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Appliance of science Ground Engineering looks briefly at the development of geotechnical practice in Britain.

By the time the British Geotechnical Society was inaugurated in 1949, there were 15 soil mechanics laboratories operating in Great Britain. Of these, three were government establishments, five were attached to universities, two belonged to consulting engineers, but five belonged to contracting firms.

In fact, the first laboratory set up after the government's major duo, Building Research Station and Road Research Laboratory, was established by a contractor, John Mowlem.

Mowlem's Rudolph Glossop, later director of Soil Mechanics, noted retrospectively: 'It is quite certain that this laboratory, for at least five years, occupied a unique position between the government research establishments on the one hand and the civil engineering industry on the other, so that a branch of engineering science which might have remained a relatively academic pursuit for much longer, was plunged into practical engineering, and contracting at that.'

The early development of geotechnology was nevertheless, according to Glossop, a strange occurrence, 'in that contractors had suddenly developed an enthusiasm for what was then an esoteric branch of engineering science.'

Glossop personally was less surprised, as he had already come to view what the French called les procedes geotechniques as 'a system of logically related techniques within a well defined body of engineering practice', although in UK at this time such activities were still regarded as 'particular solutions to particular cases'.

But all this was to change with the now well-known story of Chingford Dam (see box) which gave rise to John Mowlem setting up of a small soils laboratory.

Again Glossop's observations on the operation of this new facility make fascinating reading. 'It is difficult to imagine the situation,' he said. 'There was no adequate textbook in the English language and the proceedings of the first international conference at Harvard were unobtainable. There was no standard practice and one designed one's own apparatus and got it made as best one could.'

However the Mowlem laboratory was soon handling work from other firms and by 1943 Soil Mechanics Ltd had been formed to run it. Over the next few years several others firms of contractors followed suit.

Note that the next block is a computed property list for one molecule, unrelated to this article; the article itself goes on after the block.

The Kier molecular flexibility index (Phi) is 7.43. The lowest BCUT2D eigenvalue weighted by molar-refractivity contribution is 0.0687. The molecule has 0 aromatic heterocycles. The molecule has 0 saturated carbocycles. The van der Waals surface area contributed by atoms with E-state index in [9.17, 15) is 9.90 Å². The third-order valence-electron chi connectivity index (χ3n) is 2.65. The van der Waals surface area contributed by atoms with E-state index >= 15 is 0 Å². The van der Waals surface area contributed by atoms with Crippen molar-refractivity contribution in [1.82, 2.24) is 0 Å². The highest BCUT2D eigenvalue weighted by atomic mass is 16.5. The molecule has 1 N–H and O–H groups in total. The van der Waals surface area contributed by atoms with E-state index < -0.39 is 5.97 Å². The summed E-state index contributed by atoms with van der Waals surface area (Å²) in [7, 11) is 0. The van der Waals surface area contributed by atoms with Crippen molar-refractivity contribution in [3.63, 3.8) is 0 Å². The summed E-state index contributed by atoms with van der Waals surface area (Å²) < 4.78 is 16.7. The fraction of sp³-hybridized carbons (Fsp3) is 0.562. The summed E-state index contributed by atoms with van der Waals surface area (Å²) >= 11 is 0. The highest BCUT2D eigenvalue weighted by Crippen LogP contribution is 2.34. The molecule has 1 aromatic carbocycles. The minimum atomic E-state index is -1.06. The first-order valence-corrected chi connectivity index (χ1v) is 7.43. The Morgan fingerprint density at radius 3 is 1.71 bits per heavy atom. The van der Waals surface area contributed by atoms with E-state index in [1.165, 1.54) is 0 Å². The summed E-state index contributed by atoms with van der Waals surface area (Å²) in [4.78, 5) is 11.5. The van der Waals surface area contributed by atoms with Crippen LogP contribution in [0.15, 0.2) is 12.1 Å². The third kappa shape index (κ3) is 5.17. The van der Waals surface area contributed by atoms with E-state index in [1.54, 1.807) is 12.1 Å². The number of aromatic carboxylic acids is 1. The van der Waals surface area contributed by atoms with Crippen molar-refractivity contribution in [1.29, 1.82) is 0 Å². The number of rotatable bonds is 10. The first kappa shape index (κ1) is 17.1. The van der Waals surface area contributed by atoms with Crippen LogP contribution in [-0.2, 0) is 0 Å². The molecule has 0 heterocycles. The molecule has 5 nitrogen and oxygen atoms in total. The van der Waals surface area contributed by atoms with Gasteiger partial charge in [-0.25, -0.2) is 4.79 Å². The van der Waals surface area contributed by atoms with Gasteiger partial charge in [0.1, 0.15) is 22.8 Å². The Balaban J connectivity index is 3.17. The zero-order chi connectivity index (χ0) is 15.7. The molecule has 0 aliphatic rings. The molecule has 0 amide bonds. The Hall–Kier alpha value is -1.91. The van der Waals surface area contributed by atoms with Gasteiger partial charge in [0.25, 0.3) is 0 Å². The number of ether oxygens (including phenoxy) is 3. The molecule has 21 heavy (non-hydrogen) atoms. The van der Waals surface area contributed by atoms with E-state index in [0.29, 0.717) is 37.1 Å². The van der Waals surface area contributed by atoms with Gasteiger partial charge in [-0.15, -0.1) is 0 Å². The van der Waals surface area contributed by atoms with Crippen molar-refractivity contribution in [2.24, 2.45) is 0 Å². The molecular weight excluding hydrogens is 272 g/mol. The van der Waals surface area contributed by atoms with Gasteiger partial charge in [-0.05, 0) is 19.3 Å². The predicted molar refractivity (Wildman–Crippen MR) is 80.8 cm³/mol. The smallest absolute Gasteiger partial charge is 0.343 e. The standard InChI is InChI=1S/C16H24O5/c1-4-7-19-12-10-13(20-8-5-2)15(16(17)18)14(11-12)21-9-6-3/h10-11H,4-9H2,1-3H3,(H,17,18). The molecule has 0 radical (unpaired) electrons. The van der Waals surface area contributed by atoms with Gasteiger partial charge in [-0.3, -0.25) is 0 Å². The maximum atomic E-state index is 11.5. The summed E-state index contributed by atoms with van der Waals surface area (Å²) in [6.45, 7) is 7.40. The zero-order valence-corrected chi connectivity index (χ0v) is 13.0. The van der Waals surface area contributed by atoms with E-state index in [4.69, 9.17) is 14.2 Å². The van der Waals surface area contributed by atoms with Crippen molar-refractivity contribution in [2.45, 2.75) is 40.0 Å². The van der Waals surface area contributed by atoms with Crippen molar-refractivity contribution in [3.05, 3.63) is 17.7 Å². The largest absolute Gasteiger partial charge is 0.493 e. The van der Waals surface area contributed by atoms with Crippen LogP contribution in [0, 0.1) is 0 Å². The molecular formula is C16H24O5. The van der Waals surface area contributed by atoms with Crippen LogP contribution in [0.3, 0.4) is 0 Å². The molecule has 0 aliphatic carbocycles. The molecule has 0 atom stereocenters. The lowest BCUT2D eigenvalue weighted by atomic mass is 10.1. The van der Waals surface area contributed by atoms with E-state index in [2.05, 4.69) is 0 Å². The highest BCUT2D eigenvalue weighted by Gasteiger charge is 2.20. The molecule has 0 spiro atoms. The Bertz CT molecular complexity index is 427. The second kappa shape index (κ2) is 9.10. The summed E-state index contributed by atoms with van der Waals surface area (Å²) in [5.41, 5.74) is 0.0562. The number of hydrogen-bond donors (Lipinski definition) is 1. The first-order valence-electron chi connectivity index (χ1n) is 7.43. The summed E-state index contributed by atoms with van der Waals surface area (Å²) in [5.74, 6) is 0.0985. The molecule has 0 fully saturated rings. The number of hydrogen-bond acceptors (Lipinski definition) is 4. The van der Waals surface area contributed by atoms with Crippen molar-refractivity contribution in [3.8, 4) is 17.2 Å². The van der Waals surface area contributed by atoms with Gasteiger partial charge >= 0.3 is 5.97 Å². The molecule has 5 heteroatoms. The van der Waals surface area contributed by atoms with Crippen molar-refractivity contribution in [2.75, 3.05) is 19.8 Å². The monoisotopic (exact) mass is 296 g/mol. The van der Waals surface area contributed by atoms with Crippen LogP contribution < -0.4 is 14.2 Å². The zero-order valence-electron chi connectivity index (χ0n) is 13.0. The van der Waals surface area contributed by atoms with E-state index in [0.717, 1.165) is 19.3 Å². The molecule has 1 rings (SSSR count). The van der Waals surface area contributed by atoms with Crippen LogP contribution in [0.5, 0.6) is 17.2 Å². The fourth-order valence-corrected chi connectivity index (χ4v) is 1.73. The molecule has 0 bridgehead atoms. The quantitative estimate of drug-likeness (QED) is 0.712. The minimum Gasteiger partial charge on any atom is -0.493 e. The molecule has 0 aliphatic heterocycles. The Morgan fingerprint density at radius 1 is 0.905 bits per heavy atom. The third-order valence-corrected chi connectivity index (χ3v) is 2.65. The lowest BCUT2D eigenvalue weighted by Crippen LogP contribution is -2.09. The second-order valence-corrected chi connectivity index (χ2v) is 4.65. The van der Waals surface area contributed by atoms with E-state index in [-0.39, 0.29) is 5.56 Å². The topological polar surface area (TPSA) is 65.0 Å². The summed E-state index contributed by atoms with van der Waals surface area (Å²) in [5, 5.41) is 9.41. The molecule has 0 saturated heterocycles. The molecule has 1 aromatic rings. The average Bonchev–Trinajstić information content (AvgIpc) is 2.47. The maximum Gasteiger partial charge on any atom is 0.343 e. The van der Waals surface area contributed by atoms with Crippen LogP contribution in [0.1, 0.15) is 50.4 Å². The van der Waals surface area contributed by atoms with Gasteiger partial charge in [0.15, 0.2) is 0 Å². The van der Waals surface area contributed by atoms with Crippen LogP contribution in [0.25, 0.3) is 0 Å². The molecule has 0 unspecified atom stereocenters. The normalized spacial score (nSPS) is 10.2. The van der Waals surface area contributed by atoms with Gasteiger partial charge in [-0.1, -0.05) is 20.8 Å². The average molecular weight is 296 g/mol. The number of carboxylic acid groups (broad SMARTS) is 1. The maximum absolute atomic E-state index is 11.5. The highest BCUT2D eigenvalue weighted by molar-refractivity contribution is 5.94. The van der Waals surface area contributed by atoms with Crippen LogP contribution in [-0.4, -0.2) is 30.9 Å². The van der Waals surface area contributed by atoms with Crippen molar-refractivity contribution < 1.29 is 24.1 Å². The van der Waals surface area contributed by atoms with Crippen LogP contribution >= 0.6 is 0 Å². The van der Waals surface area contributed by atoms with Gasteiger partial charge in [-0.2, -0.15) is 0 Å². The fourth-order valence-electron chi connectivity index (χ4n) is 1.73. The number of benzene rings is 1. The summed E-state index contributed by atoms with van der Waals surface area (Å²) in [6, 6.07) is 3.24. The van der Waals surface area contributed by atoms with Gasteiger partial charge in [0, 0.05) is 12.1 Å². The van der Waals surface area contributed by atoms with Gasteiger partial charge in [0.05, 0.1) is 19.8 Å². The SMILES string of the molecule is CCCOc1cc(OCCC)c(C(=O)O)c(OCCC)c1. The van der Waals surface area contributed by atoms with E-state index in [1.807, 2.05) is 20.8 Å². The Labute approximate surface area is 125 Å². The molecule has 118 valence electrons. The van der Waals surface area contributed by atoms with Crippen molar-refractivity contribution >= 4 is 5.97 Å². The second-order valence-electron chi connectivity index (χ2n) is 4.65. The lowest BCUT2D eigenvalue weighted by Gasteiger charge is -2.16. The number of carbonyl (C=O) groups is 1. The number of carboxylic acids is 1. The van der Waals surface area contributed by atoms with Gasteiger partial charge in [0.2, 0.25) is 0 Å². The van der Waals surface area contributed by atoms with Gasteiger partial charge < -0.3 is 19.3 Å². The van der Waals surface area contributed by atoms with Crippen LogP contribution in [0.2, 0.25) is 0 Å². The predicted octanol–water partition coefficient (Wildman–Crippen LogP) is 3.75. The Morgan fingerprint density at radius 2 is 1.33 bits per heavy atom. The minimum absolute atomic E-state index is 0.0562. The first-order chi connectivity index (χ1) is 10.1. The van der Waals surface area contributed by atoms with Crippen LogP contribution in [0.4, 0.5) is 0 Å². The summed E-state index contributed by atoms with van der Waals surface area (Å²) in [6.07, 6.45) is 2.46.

These early pioneers did much to drive developments not only in the practice of geotechnics, but also the science and this approach continued until relatively recently. It is significant that the first two Rankine Lecturers to come from outside academia were Glossop himself in 1968, and subsequently Alan Meigh also of Soil Mechanics, in 1976.

According to Peter Gee, current marketing director of Soil Mechanics' parent ESG (still part of the Mowlem Group), it was not until the late 1970s that the company's priorities changed from science to business and issues such as providing a quality yet cost effective and profitable service, started to override the technical and scientific.

Geotechnical consultancy by comparison to contracting is a much more recent phenomena. It was not until the mid to late 1960s that geotechnical design, particularly foundation design, began to be undertaken by companies that identified themselves as geotechnical consultants. Before that time, such work was almost always carried out by site investigation contractors.

Ove Arup & Partners was one of the pioneers in this respect, setting up one of the first specialist geotechnical groups in 1964. The group rapidly grew in size to carry out desk studies and site investigation design, mainly to drive towards more economical foundations in response to over-conservative designs being adopted through minimal site investigations. The move also coincided with dramatic increases in foundation loads with the advent of multistorey buildings and deep basements.

The group had a policy of recruiting young geotechnical engineers from academia, generally postgraduate researchers from leading universities, allowing them to blend their ideas and training with those of a more practical engineering background. The success of the department was soon recognised by other consultants who soon set up their own departments along similar lines.

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